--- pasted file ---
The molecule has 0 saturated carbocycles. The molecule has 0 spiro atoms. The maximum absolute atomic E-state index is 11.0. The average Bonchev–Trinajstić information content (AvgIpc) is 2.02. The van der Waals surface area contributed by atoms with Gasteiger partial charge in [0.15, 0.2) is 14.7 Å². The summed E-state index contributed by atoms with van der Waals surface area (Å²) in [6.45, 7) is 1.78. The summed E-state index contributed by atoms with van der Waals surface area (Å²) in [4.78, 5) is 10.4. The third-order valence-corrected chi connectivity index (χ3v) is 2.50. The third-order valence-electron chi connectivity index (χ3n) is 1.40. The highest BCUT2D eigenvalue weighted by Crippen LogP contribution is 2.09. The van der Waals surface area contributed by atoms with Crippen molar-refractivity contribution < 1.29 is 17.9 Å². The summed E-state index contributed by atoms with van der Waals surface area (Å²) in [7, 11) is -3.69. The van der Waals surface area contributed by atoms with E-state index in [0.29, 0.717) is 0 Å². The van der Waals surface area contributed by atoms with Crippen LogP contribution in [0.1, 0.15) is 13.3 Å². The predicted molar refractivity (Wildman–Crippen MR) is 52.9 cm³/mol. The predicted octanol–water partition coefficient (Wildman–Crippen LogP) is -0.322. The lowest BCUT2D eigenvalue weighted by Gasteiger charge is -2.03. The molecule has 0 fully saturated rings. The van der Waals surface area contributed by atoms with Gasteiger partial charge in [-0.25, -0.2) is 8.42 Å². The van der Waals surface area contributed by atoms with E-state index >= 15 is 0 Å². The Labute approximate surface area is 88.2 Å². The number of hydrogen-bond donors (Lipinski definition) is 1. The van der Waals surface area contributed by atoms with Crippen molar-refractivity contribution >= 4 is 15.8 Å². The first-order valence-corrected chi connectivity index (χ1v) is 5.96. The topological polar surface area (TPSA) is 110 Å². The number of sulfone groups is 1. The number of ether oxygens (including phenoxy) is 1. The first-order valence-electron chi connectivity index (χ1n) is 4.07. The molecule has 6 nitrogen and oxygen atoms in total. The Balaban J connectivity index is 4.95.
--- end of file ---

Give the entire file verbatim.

The molecule has 0 saturated carbocycles. The molecule has 0 spiro atoms. The maximum absolute atomic E-state index is 11.0. The average Bonchev–Trinajstić information content (AvgIpc) is 2.02. The van der Waals surface area contributed by atoms with Gasteiger partial charge in [0.15, 0.2) is 14.7 Å². The summed E-state index contributed by atoms with van der Waals surface area (Å²) in [6.45, 7) is 1.78. The summed E-state index contributed by atoms with van der Waals surface area (Å²) in [4.78, 5) is 10.4. The third-order valence-corrected chi connectivity index (χ3v) is 2.50. The third-order valence-electron chi connectivity index (χ3n) is 1.40. The highest BCUT2D eigenvalue weighted by Crippen LogP contribution is 2.09. The van der Waals surface area contributed by atoms with Crippen molar-refractivity contribution < 1.29 is 17.9 Å². The summed E-state index contributed by atoms with van der Waals surface area (Å²) in [7, 11) is -3.69. The van der Waals surface area contributed by atoms with E-state index in [0.29, 0.717) is 0 Å². The van der Waals surface area contributed by atoms with Crippen LogP contribution in [0.1, 0.15) is 13.3 Å². The predicted molar refractivity (Wildman–Crippen MR) is 52.9 cm³/mol. The predicted octanol–water partition coefficient (Wildman–Crippen LogP) is -0.322. The lowest BCUT2D eigenvalue weighted by Gasteiger charge is -2.03. The molecule has 0 fully saturated rings. The van der Waals surface area contributed by atoms with Gasteiger partial charge in [-0.25, -0.2) is 8.42 Å². The van der Waals surface area contributed by atoms with E-state index >= 15 is 0 Å². The Labute approximate surface area is 88.2 Å². The number of hydrogen-bond donors (Lipinski definition) is 1. The van der Waals surface area contributed by atoms with Crippen molar-refractivity contribution >= 4 is 15.8 Å². The first-order valence-corrected chi connectivity index (χ1v) is 5.96. The topological polar surface area (TPSA) is 110 Å². The number of sulfone groups is 1. The number of ether oxygens (including phenoxy) is 1. The first-order valence-electron chi connectivity index (χ1n) is 4.07. The molecule has 6 nitrogen and oxygen atoms in total. The Balaban J connectivity index is 4.95.